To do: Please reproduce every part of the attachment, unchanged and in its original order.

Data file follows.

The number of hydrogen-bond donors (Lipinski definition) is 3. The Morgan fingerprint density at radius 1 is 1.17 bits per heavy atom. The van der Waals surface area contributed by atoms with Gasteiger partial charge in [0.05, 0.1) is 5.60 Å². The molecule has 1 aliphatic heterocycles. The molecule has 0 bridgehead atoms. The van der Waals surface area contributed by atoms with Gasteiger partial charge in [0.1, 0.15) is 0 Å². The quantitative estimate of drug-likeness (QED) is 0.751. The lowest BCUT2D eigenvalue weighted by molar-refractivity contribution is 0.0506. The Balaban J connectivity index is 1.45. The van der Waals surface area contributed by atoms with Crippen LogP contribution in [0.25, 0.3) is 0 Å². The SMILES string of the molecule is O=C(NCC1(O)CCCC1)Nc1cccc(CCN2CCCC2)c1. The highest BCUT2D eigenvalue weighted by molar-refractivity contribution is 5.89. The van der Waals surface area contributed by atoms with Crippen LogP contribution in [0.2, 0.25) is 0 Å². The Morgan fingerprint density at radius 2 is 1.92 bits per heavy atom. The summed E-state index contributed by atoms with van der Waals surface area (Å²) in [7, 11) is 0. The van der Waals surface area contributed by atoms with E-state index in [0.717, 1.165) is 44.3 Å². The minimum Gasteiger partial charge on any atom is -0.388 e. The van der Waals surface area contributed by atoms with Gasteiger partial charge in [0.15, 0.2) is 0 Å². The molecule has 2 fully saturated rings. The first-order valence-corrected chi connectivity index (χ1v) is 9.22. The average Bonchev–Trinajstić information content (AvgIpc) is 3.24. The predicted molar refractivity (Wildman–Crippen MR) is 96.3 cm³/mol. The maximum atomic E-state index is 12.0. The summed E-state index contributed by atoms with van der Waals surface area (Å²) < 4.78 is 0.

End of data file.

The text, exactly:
The number of hydrogen-bond donors (Lipinski definition) is 3. The Morgan fingerprint density at radius 1 is 1.17 bits per heavy atom. The van der Waals surface area contributed by atoms with Gasteiger partial charge in [0.05, 0.1) is 5.60 Å². The molecule has 1 aliphatic heterocycles. The molecule has 0 bridgehead atoms. The van der Waals surface area contributed by atoms with Gasteiger partial charge in [0.1, 0.15) is 0 Å². The quantitative estimate of drug-likeness (QED) is 0.751. The lowest BCUT2D eigenvalue weighted by molar-refractivity contribution is 0.0506. The Balaban J connectivity index is 1.45. The van der Waals surface area contributed by atoms with Crippen LogP contribution in [0.25, 0.3) is 0 Å². The SMILES string of the molecule is O=C(NCC1(O)CCCC1)Nc1cccc(CCN2CCCC2)c1. The highest BCUT2D eigenvalue weighted by molar-refractivity contribution is 5.89. The van der Waals surface area contributed by atoms with Crippen LogP contribution in [0.2, 0.25) is 0 Å². The Morgan fingerprint density at radius 2 is 1.92 bits per heavy atom. The summed E-state index contributed by atoms with van der Waals surface area (Å²) in [7, 11) is 0. The van der Waals surface area contributed by atoms with E-state index in [0.717, 1.165) is 44.3 Å². The minimum Gasteiger partial charge on any atom is -0.388 e. The van der Waals surface area contributed by atoms with Gasteiger partial charge in [0.15, 0.2) is 0 Å². The molecule has 2 fully saturated rings. The first-order valence-corrected chi connectivity index (χ1v) is 9.22. The average Bonchev–Trinajstić information content (AvgIpc) is 3.24. The predicted molar refractivity (Wildman–Crippen MR) is 96.3 cm³/mol. The maximum atomic E-state index is 12.0. The summed E-state index contributed by atoms with van der Waals surface area (Å²) < 4.78 is 0.